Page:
Ethical Marketers: Are they just pulling the wool over your eyes? (Guest Blog)

Guest Blog by Andrew Whitman who has just finished his 2nd year of Marketing & Management at Sussex University and is undertaking a 10-week Marketing Internship for Nature Shop.

Andy Intern

Prologue

Prior to my internship at Nature Shop, I had never (knowingly) owned any natural fibre clothing. When researching the company before my interview, a similar tune was sung throughout a lot of the product descriptions.

Breathable. Odour-resistant. Quick Drying. Non-itchy. Temperature regulating (keeps you warm during cool weather, and vice-versa).

Naturally I was sceptical. In the 28 years I have spent on the back of this space-floating turtle, I have developed a healthy shell of cynicism when it comes to commerce. An extra layer has been added after each term of my marketing degree. We are not being taught how best to reach an audience that would benefit from a specific service or produce; we are given the tools for manipulation.

I digress. But I thought it would be beneficial if you, as a consumer, understand my position before I start talking about products that my employer would like to sell. I believe in honesty and trust, especially (albeit naively) in marketing.

 

Lifestyle

As an ex gym bunny, a novice Sussex Downs rambler, an active drummer and seasoned traveller, I know my clothing life-cycles. I can clairvoyantly determine which activities will affect each article of clothing, in what way, and across what timescale.

For example; When I wear a £10 H&M t-shirt to play a 90-minute concert under spotlights, it will be relegated to my “cannot be worn in confined spaces” collection. The scientific reason for this is that pong molecules are created and transferred from drummers to clothing.

How about a £50ish hoody on a 13-hour overnight train from Bangkok to Udon Thani? I enjoyed a nice sweat rash when I woke up on the top bunk of the worlds slowest locomotive.

These experiences came to mind when first browsing the online store. The thought of not having to mentally evaluate clothing on a where-to-wear basis was a deliciously romantic one, but my cynical shell would need a big proof-hammer to crack it.

 

The Products (Pre-Purchase)

With an upcoming trip to Bulgaria, a pact to get fit again, and a couple of gigs on either side, I decided to buy myself an assortment of items to put to the test. Here is what I went for:

 

Exercise

 

Travel

LN Squared Bulgaria

Home

 

These products were selected from a few personal prerequisites that needed satisfying; cost, usefulness, and style (respectively).

Cost was my highest priority, due to having a strained income as a student. Usefulness is my definition for which activities and situations it can be used for. Style, apart from looking good, is an extension of usefulness, because that expands wear-ability outside of its defined purpose (outdoor and travel activewear).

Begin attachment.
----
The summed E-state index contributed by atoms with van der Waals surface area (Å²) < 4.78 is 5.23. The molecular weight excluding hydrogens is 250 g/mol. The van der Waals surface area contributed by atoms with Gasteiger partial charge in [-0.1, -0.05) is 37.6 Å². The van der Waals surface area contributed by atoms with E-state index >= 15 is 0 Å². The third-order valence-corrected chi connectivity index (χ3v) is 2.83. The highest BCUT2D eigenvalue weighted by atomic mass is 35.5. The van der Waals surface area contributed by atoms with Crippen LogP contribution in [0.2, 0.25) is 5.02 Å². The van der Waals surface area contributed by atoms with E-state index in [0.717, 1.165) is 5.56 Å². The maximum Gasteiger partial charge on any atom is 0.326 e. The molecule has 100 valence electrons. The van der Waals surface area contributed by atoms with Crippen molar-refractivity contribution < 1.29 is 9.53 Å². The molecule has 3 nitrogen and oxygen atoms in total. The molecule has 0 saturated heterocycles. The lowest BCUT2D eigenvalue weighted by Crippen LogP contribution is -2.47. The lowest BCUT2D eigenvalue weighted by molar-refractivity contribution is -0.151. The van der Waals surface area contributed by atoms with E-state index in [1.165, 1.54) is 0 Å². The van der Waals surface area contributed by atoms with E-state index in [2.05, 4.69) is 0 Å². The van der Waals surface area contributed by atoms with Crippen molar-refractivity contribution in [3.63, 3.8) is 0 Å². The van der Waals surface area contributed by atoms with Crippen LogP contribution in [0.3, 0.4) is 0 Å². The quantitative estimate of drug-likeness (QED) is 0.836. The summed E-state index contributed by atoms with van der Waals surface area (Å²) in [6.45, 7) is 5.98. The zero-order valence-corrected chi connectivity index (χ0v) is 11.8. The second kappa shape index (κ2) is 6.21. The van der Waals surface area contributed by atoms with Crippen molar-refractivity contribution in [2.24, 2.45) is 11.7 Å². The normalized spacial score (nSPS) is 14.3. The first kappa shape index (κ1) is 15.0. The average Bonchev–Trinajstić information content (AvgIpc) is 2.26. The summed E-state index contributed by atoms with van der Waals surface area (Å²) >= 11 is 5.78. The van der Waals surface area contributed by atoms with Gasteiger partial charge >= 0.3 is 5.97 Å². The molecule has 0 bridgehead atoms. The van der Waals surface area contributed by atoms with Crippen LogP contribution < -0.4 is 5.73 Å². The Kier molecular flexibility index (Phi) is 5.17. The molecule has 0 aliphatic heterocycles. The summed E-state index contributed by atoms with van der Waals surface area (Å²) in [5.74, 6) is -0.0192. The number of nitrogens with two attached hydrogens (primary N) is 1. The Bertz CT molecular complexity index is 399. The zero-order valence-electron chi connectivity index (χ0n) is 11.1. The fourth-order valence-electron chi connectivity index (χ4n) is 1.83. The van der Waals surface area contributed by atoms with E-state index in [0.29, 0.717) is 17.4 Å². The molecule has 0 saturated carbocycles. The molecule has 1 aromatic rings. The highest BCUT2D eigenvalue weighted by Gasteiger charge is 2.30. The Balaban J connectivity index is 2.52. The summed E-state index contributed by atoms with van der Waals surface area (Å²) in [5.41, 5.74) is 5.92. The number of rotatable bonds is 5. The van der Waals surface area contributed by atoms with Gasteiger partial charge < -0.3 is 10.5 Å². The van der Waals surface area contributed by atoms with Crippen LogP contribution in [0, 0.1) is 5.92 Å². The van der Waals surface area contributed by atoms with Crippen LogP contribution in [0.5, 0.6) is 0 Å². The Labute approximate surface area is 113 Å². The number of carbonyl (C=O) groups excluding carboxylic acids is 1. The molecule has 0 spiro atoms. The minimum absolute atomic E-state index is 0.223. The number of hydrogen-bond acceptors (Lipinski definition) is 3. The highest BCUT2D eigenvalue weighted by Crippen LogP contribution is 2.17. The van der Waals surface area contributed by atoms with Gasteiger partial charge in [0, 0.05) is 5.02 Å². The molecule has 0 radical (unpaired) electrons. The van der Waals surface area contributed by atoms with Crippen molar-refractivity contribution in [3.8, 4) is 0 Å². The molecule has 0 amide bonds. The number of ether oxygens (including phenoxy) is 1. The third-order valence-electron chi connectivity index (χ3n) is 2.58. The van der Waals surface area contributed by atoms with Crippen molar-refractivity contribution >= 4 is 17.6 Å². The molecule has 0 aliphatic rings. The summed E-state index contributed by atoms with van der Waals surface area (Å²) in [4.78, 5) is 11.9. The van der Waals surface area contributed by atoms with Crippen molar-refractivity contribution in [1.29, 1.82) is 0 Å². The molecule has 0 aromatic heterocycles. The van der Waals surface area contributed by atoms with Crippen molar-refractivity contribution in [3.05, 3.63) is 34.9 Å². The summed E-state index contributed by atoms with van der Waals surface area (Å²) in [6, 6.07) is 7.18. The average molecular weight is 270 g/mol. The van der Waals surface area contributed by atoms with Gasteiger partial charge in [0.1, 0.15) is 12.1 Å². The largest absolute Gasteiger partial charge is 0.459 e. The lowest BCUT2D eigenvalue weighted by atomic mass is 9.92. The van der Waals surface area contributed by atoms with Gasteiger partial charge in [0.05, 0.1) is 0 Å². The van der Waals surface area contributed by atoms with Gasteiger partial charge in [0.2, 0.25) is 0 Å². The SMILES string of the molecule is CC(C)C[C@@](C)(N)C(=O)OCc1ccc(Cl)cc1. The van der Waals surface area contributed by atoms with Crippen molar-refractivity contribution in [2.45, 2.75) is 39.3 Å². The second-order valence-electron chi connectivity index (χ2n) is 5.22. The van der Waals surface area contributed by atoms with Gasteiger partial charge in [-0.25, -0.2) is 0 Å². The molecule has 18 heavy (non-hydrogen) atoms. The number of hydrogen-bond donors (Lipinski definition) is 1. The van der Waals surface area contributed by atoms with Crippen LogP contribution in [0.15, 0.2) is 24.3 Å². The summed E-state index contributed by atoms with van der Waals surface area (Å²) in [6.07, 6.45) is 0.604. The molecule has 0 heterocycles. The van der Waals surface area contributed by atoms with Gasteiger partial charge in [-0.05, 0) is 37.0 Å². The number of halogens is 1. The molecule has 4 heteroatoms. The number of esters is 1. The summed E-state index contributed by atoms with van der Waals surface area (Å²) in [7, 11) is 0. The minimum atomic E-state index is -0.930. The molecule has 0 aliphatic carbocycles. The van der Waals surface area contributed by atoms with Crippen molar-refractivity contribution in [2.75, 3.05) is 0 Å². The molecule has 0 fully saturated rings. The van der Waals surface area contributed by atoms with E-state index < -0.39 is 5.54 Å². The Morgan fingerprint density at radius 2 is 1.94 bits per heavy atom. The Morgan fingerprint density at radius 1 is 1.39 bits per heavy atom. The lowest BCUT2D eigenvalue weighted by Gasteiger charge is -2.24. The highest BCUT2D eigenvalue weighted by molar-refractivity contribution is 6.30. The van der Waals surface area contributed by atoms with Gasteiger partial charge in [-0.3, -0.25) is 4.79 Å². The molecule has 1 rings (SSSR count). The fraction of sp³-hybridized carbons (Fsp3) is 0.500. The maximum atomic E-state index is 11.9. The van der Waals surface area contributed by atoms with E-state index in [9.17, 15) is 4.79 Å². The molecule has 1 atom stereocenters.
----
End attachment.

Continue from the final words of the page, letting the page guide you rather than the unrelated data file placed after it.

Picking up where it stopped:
Eagle-eyed readers will notice that I bought two pairs of slippers. The order was placed a few days before Father’s Day, so Whitman senior was inadvertently lucky enough to be a part of the testing process.

 

The Products: Unwrapping (Post-Purchase)

Upon opening each of the products, there was a comforting “premium” feel about the whole experience. I am used to pulling cheap to moderately priced products from the carrier bag that is dispensed by the high street stores; but these were each lovingly folded within their recyclable cardboard containers that are covered with interesting material information and how to care for it.

The LNSquared t-shirt was within a recycled cardboard tube, which I thought was a nice touch, and keeps nicely within the ideology of sustainability that Nature Shop exudes.

I was surprised by the thin plastic packaging that contained my new Snugs slippers. I couldn’t understand why this would be used for an ethical company’s products. I asked my boss, Mel, why they came like this. 

Her response was, because Snugs are made and sent from Portugal, they are in plastic packaging so that they stay clean and take up less room in transit. Even though the bags are 100% recyclable, they do not mention it on the bag. So Mel has been trying to find a low impact alternative. In the interim, she has acquired cardboard shoe boxes which we can send them in from the warehouse and are easier to recycle for the customer, while we deal with the bags.

Good answer! 

 

The Products: The First Don

Activewear

The Icebreaker and Brubeck clothing were chosen for their sporty and exercise traits. I had enjoyed a year off from the gym and these were going to get me back into it and through the imminent struggles. But when I held them unfurled in front of me, a panic came over me that either I had suddenly developed body dysmorphia or perhaps I am no longer a medium.